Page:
However, as well as all this, the scene is also amusing. Why, you ask? Well, for some reason, Beowulf decides he has to fight the monster naked. The explanation is something silly, like because the monster has no weapon he’s going to fight it without weapons as well. But when he disrobes, women squeal in excitement. And to hide his dangly bits from the children who will doubtlessly be seeing this film, objects are always obscuring his genitals. The best example of this is when he stands on a table and approaches a sword that is implanted in the wood. Yes, he has a large sword. Yes, he’s one hell of a man.

But there’s actually plenty of sex in the film. Not only do you have a gnarly buff warrior disrobing so that he can go toe-to-toe with a monster, but you have the soldiers flirting with a maid with large knockers and Grendel’s mother who has golden tits. Fighting and fucking are the film’s forte. And it’s weird that Angelina, without the tats and with some shape brought back to her increasingly emaciated face, looks better here than she does in reality. No wonder so many Kings have been brought to their doom – who wouldn’t want to nail a demon with golden tits and feet that are in the shape of high heels? She’s certainly a lot sexier than the bland Queen.

However, there’s a high price to pay for fucking Grendel’s mum. Her womb seems to be a bit messed up. One King gets a crying, ten-foot tall troll as a son and Beowulf gets a dragon. Yeah, that’s a high price to pay for some sweet, sweet demon pussy. The lesson to be learnt here: if her tits shine, just say no.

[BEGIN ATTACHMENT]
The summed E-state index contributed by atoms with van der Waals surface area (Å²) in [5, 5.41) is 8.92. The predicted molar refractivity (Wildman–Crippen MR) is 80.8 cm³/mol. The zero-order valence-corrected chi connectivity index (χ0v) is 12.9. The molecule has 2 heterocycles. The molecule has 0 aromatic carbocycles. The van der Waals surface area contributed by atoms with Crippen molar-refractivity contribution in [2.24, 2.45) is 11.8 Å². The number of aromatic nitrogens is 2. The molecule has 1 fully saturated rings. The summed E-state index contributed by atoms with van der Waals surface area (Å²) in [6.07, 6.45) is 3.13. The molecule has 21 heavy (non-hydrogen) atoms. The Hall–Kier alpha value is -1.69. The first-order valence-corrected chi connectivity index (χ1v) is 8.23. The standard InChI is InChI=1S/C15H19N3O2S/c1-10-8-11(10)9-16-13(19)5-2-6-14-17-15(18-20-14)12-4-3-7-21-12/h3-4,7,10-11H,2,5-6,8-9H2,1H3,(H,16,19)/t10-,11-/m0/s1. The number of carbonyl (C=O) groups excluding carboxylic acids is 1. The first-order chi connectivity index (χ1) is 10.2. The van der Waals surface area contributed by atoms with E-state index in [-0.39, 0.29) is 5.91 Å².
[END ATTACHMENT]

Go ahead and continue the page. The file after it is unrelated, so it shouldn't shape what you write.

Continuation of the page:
The final action scene, where Beowulf fights the dragon, isn’t as enjoyable as the scrap with Grendel, but it continues the theme of extreme violence. Not only does Beowulf hack off part of his own arm but he also reaches into the dragon’s chest and rips its heart out. And we see this in close-up. Nice.

But although the violence is fun, I was more impressed with the atmosphere and the tension the film creates. Sure there are one too many cheap-shots (‘we’re going to show this film in 3-D, so let’s just have things fly at the screen ad nausea; it’ll be great!’) and the sound is pumped up to 11, but the film is genuinely creepy in places, which pleased me a great deal. And I also like the theme that runs through the film of the importance of stories - how we need them to build heroes, heroes who make our normal lives more bearable. But with this you also have the poison of lies. Once we let them creep into our lives we'll always been enslaved to them. And with this in mind, I have to say that I enjoyed the open ending. Apparently the weakness of men is everlasting; pussy will ruin us all.

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  1. I do love your sense of humor, my friend, as raw and rubbery as it is. Some of the sentences in this review are among the funniest (and most perversely perceptive) I've ever read of yours, be it on this blog or in our book club - your way of putting things defies comparison, eliciting guffaws and embarrassment in equal measure. Props and kudos...


  2. absolutely no doubt this deserved a 15 certificate. Or a fuck off big sign saying 'BEWARE your children will be so scared they will likely piss themselves'.